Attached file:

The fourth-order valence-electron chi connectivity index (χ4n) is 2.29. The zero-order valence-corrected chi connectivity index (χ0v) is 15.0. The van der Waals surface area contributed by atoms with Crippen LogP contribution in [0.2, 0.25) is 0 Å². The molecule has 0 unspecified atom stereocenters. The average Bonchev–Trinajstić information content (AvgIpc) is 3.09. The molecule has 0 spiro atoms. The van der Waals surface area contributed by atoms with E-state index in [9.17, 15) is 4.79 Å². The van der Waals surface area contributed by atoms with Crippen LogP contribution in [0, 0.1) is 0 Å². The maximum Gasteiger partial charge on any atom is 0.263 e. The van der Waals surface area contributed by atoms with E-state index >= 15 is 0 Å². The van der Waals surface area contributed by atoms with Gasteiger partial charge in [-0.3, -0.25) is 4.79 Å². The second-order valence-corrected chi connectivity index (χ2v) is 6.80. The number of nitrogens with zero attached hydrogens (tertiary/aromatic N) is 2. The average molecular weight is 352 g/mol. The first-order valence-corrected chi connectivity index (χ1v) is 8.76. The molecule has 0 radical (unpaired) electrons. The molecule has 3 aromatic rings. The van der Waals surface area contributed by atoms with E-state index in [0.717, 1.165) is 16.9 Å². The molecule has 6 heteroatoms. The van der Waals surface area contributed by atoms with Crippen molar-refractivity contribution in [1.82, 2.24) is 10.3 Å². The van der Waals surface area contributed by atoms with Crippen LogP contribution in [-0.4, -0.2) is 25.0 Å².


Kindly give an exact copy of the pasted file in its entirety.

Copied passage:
The fourth-order valence-electron chi connectivity index (χ4n) is 2.29. The zero-order valence-corrected chi connectivity index (χ0v) is 15.0. The van der Waals surface area contributed by atoms with Crippen LogP contribution in [0.2, 0.25) is 0 Å². The molecule has 0 unspecified atom stereocenters. The average Bonchev–Trinajstić information content (AvgIpc) is 3.09. The molecule has 0 spiro atoms. The van der Waals surface area contributed by atoms with E-state index in [9.17, 15) is 4.79 Å². The van der Waals surface area contributed by atoms with Crippen LogP contribution in [0, 0.1) is 0 Å². The maximum Gasteiger partial charge on any atom is 0.263 e. The van der Waals surface area contributed by atoms with E-state index >= 15 is 0 Å². The van der Waals surface area contributed by atoms with Gasteiger partial charge in [-0.3, -0.25) is 4.79 Å². The second-order valence-corrected chi connectivity index (χ2v) is 6.80. The number of nitrogens with zero attached hydrogens (tertiary/aromatic N) is 2. The average molecular weight is 352 g/mol. The first-order valence-corrected chi connectivity index (χ1v) is 8.76. The molecule has 0 radical (unpaired) electrons. The molecule has 3 aromatic rings. The van der Waals surface area contributed by atoms with E-state index in [0.717, 1.165) is 16.9 Å². The molecule has 6 heteroatoms. The van der Waals surface area contributed by atoms with Crippen molar-refractivity contribution in [1.82, 2.24) is 10.3 Å². The van der Waals surface area contributed by atoms with Crippen LogP contribution in [-0.4, -0.2) is 25.0 Å².